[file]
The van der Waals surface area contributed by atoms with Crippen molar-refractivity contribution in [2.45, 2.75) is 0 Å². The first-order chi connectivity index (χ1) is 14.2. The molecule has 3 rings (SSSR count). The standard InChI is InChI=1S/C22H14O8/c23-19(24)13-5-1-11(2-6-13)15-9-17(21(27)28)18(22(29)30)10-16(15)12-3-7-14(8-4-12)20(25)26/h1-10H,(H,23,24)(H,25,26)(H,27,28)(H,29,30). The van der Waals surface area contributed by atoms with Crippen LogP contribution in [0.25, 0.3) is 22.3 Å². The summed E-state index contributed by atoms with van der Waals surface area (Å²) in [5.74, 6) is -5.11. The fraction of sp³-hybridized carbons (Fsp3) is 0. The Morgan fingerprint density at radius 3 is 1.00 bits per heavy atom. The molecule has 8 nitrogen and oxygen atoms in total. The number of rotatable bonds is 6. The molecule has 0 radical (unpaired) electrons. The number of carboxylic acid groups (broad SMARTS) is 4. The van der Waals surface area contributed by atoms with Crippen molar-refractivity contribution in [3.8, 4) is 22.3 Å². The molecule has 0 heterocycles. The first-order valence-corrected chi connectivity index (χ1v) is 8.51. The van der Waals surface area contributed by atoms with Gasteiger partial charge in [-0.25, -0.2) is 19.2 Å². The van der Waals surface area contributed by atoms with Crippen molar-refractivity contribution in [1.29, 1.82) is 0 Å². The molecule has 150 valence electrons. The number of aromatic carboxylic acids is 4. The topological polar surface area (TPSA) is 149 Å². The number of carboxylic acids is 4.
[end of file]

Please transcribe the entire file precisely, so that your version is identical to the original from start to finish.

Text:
The van der Waals surface area contributed by atoms with Crippen molar-refractivity contribution in [2.45, 2.75) is 0 Å². The first-order chi connectivity index (χ1) is 14.2. The molecule has 3 rings (SSSR count). The standard InChI is InChI=1S/C22H14O8/c23-19(24)13-5-1-11(2-6-13)15-9-17(21(27)28)18(22(29)30)10-16(15)12-3-7-14(8-4-12)20(25)26/h1-10H,(H,23,24)(H,25,26)(H,27,28)(H,29,30). The van der Waals surface area contributed by atoms with Crippen LogP contribution in [0.25, 0.3) is 22.3 Å². The summed E-state index contributed by atoms with van der Waals surface area (Å²) in [5.74, 6) is -5.11. The fraction of sp³-hybridized carbons (Fsp3) is 0. The Morgan fingerprint density at radius 3 is 1.00 bits per heavy atom. The molecule has 8 nitrogen and oxygen atoms in total. The number of rotatable bonds is 6. The molecule has 0 radical (unpaired) electrons. The number of carboxylic acid groups (broad SMARTS) is 4. The van der Waals surface area contributed by atoms with Crippen molar-refractivity contribution in [3.8, 4) is 22.3 Å². The molecule has 0 heterocycles. The first-order valence-corrected chi connectivity index (χ1v) is 8.51. The van der Waals surface area contributed by atoms with Gasteiger partial charge in [-0.25, -0.2) is 19.2 Å². The van der Waals surface area contributed by atoms with Crippen molar-refractivity contribution in [1.29, 1.82) is 0 Å². The molecule has 150 valence electrons. The number of aromatic carboxylic acids is 4. The topological polar surface area (TPSA) is 149 Å². The number of carboxylic acids is 4.